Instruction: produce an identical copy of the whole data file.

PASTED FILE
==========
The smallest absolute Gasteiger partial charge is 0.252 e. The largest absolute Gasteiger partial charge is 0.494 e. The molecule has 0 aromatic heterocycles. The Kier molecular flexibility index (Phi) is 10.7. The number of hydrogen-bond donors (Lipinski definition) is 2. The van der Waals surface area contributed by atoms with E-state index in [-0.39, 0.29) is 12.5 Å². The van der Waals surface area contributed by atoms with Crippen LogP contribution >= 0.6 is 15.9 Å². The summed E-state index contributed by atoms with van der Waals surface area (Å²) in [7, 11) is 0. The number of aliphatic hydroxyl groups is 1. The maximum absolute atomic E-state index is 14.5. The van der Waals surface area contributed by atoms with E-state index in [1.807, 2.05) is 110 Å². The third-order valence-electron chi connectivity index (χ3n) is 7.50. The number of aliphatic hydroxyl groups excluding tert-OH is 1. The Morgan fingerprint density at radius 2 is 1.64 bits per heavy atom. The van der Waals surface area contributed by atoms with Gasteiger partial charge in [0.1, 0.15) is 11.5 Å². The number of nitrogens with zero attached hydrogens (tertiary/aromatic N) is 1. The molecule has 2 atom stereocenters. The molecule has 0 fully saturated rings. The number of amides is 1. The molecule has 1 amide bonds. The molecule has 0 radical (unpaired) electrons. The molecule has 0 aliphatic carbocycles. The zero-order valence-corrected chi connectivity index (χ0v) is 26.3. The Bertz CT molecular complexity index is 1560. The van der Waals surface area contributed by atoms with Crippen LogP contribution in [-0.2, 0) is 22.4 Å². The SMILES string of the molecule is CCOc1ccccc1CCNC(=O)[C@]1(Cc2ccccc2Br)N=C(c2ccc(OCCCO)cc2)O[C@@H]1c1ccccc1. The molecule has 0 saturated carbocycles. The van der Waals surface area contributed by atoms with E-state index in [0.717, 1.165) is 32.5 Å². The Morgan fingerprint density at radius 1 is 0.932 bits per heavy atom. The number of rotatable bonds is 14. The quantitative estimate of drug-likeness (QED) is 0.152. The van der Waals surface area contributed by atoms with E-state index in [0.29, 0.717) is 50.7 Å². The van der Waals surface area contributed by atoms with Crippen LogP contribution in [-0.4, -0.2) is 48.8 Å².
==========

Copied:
The smallest absolute Gasteiger partial charge is 0.252 e. The largest absolute Gasteiger partial charge is 0.494 e. The molecule has 0 aromatic heterocycles. The Kier molecular flexibility index (Phi) is 10.7. The number of hydrogen-bond donors (Lipinski definition) is 2. The van der Waals surface area contributed by atoms with E-state index in [-0.39, 0.29) is 12.5 Å². The van der Waals surface area contributed by atoms with Crippen LogP contribution >= 0.6 is 15.9 Å². The summed E-state index contributed by atoms with van der Waals surface area (Å²) in [7, 11) is 0. The number of aliphatic hydroxyl groups is 1. The maximum absolute atomic E-state index is 14.5. The van der Waals surface area contributed by atoms with E-state index in [1.807, 2.05) is 110 Å². The third-order valence-electron chi connectivity index (χ3n) is 7.50. The number of aliphatic hydroxyl groups excluding tert-OH is 1. The Morgan fingerprint density at radius 2 is 1.64 bits per heavy atom. The van der Waals surface area contributed by atoms with Gasteiger partial charge in [0.1, 0.15) is 11.5 Å². The number of nitrogens with zero attached hydrogens (tertiary/aromatic N) is 1. The molecule has 2 atom stereocenters. The molecule has 0 fully saturated rings. The number of amides is 1. The molecule has 1 amide bonds. The molecule has 0 radical (unpaired) electrons. The molecule has 0 aliphatic carbocycles. The zero-order valence-corrected chi connectivity index (χ0v) is 26.3. The Bertz CT molecular complexity index is 1560. The van der Waals surface area contributed by atoms with Crippen LogP contribution in [-0.2, 0) is 22.4 Å². The SMILES string of the molecule is CCOc1ccccc1CCNC(=O)[C@]1(Cc2ccccc2Br)N=C(c2ccc(OCCCO)cc2)O[C@@H]1c1ccccc1. The molecule has 0 saturated carbocycles. The van der Waals surface area contributed by atoms with E-state index in [0.717, 1.165) is 32.5 Å². The Morgan fingerprint density at radius 1 is 0.932 bits per heavy atom. The number of rotatable bonds is 14. The quantitative estimate of drug-likeness (QED) is 0.152. The van der Waals surface area contributed by atoms with E-state index in [0.29, 0.717) is 50.7 Å². The van der Waals surface area contributed by atoms with Crippen LogP contribution in [-0.4, -0.2) is 48.8 Å².